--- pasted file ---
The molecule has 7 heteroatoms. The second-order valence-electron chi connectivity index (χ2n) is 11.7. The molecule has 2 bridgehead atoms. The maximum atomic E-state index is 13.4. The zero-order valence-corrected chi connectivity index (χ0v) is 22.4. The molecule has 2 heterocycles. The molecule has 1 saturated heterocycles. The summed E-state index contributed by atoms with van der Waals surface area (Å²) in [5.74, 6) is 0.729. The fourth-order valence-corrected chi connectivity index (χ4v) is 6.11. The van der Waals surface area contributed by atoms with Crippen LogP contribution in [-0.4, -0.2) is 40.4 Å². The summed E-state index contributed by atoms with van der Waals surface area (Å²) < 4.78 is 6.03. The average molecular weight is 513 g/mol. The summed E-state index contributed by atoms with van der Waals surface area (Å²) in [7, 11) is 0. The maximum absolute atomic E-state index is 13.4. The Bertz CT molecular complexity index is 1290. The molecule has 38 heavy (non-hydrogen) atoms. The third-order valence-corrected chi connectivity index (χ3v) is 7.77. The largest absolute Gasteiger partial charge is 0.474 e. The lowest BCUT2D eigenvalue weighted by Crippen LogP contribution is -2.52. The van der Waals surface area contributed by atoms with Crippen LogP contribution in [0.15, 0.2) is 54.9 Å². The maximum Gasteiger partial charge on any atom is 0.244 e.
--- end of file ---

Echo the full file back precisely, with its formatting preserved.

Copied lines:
The molecule has 7 heteroatoms. The second-order valence-electron chi connectivity index (χ2n) is 11.7. The molecule has 2 bridgehead atoms. The maximum atomic E-state index is 13.4. The zero-order valence-corrected chi connectivity index (χ0v) is 22.4. The molecule has 2 heterocycles. The molecule has 1 saturated heterocycles. The summed E-state index contributed by atoms with van der Waals surface area (Å²) in [5.74, 6) is 0.729. The fourth-order valence-corrected chi connectivity index (χ4v) is 6.11. The van der Waals surface area contributed by atoms with Crippen LogP contribution in [-0.4, -0.2) is 40.4 Å². The summed E-state index contributed by atoms with van der Waals surface area (Å²) < 4.78 is 6.03. The average molecular weight is 513 g/mol. The summed E-state index contributed by atoms with van der Waals surface area (Å²) in [7, 11) is 0. The maximum absolute atomic E-state index is 13.4. The Bertz CT molecular complexity index is 1290. The molecule has 38 heavy (non-hydrogen) atoms. The third-order valence-corrected chi connectivity index (χ3v) is 7.77. The largest absolute Gasteiger partial charge is 0.474 e. The lowest BCUT2D eigenvalue weighted by Crippen LogP contribution is -2.52. The van der Waals surface area contributed by atoms with Crippen LogP contribution in [0.15, 0.2) is 54.9 Å². The maximum Gasteiger partial charge on any atom is 0.244 e.